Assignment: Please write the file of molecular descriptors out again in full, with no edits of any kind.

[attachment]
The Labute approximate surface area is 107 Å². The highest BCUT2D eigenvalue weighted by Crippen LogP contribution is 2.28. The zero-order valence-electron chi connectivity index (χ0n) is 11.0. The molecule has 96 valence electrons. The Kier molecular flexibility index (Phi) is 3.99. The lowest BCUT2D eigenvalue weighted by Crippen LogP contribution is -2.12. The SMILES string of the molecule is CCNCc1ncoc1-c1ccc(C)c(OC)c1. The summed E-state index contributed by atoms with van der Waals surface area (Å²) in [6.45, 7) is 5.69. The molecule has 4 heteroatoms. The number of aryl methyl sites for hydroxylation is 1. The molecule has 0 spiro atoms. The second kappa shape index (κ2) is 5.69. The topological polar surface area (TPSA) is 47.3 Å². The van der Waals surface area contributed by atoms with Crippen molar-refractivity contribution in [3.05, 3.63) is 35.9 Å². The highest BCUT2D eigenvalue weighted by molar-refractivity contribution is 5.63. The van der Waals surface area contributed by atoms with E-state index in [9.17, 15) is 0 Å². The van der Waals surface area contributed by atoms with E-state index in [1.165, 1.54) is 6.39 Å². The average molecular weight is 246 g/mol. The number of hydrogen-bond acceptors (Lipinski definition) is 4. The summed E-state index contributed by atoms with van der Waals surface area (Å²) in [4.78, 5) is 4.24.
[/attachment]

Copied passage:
The Labute approximate surface area is 107 Å². The highest BCUT2D eigenvalue weighted by Crippen LogP contribution is 2.28. The zero-order valence-electron chi connectivity index (χ0n) is 11.0. The molecule has 96 valence electrons. The Kier molecular flexibility index (Phi) is 3.99. The lowest BCUT2D eigenvalue weighted by Crippen LogP contribution is -2.12. The SMILES string of the molecule is CCNCc1ncoc1-c1ccc(C)c(OC)c1. The summed E-state index contributed by atoms with van der Waals surface area (Å²) in [6.45, 7) is 5.69. The molecule has 4 heteroatoms. The number of aryl methyl sites for hydroxylation is 1. The molecule has 0 spiro atoms. The second kappa shape index (κ2) is 5.69. The topological polar surface area (TPSA) is 47.3 Å². The van der Waals surface area contributed by atoms with Crippen molar-refractivity contribution in [3.05, 3.63) is 35.9 Å². The highest BCUT2D eigenvalue weighted by molar-refractivity contribution is 5.63. The van der Waals surface area contributed by atoms with E-state index in [9.17, 15) is 0 Å². The van der Waals surface area contributed by atoms with E-state index in [1.165, 1.54) is 6.39 Å². The average molecular weight is 246 g/mol. The number of hydrogen-bond acceptors (Lipinski definition) is 4. The summed E-state index contributed by atoms with van der Waals surface area (Å²) in [4.78, 5) is 4.24.